Article Posted 3 years Ago
As the pressure to perform infiltrates classrooms at a younger and younger age, many schools have responded to the call by increasing the amount of homework with the expectation that doing more homework will make kids better students.
Parents, students, and now even schools have begun a backlash, insisting that whittling down the free time of children is in the long term more harmful than the marginal benefits from issuing more homework. Swinging the pendulum far in the other direction, Orchard Middle School in Vermont adopted a no-homework policy for all students pre-K through fifth grade.
The policy is simply put on the school’s website:
No Homework Policy
Orchard School Homework Information
Student’s Daily Home Assignment
1. Read just-right books every night — (and have your parents read to you too).
2. Get outside and play — that does not mean more screen time.
3. Eat dinner with your family — and help out with setting and cleaning up.
4. Get a good night’s sleep.
Six months after the policy’s implementation, the principal, Mark Trifilio, is ready to prepare the experiment a success based on both academic achievement and a survey sent home to the families of the 400 students. Trifilio has stated that students have not fallen behind and is optimistic that their performance will improve as a result of the “time to be creative thinkers at home and follow their passions.”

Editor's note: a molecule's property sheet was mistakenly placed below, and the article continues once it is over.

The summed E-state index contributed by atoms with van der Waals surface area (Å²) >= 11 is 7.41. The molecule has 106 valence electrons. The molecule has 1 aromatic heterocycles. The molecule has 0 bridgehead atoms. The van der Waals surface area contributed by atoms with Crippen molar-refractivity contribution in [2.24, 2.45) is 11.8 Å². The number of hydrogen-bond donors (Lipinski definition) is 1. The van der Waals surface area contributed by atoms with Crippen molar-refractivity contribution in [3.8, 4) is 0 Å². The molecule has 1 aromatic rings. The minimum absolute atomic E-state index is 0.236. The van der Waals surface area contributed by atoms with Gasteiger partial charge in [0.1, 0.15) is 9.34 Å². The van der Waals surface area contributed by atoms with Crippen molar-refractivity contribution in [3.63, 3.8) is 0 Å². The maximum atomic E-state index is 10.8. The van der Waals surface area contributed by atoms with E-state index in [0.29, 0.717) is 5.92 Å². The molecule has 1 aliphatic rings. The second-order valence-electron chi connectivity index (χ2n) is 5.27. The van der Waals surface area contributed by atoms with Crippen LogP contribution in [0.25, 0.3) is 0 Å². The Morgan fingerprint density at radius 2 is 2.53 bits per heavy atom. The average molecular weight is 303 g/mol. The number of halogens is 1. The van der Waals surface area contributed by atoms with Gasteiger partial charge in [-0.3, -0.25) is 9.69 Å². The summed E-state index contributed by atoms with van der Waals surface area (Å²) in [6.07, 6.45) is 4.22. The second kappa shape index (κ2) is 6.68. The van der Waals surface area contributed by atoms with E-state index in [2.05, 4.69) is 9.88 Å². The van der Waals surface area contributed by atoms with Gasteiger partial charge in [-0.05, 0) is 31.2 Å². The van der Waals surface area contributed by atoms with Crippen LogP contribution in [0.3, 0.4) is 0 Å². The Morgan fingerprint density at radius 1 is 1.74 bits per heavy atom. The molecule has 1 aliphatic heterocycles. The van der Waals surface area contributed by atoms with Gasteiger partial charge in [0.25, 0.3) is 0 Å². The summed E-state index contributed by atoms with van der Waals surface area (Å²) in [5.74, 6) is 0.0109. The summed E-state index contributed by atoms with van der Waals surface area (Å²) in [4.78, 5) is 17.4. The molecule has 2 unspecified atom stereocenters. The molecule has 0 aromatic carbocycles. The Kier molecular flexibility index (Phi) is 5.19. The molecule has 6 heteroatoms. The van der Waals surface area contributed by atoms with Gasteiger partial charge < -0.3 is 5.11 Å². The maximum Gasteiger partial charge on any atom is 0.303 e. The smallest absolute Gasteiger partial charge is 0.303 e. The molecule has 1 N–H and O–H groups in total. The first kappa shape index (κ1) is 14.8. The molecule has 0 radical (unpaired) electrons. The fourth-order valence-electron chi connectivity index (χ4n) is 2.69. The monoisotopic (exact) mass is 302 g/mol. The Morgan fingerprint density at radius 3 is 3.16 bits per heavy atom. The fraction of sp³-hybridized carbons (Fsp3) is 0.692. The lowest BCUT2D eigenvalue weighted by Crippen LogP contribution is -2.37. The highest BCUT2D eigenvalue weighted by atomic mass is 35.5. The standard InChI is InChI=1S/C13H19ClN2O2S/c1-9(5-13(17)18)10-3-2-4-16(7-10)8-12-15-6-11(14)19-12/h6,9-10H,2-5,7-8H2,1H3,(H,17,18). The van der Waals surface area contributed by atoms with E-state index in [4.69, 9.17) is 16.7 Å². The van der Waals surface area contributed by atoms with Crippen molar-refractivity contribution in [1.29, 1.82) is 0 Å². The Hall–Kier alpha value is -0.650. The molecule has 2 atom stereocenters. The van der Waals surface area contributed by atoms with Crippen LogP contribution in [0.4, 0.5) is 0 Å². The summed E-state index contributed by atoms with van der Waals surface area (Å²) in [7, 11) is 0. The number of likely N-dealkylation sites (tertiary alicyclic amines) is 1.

While academics may be the school’s stated concern, parents are finding drastic improvements in quality of life, improvements in which may incidentally improve performance in the absence of nightly homework. Says one parent speaking to the Burlington Free Press, "We have a first grader, and at her age [homework is] as much a chore for the parents as the kids. Instead we've been spending time reading. We don't have to rush."
Given the small sample size and speculative nature of this effort, it’s unlikely that schools will be offering up the wholesale elimination of homework, but it’s an early and important data point that will serve as a counterpoint to the prevailing belief that more homework makes for better students.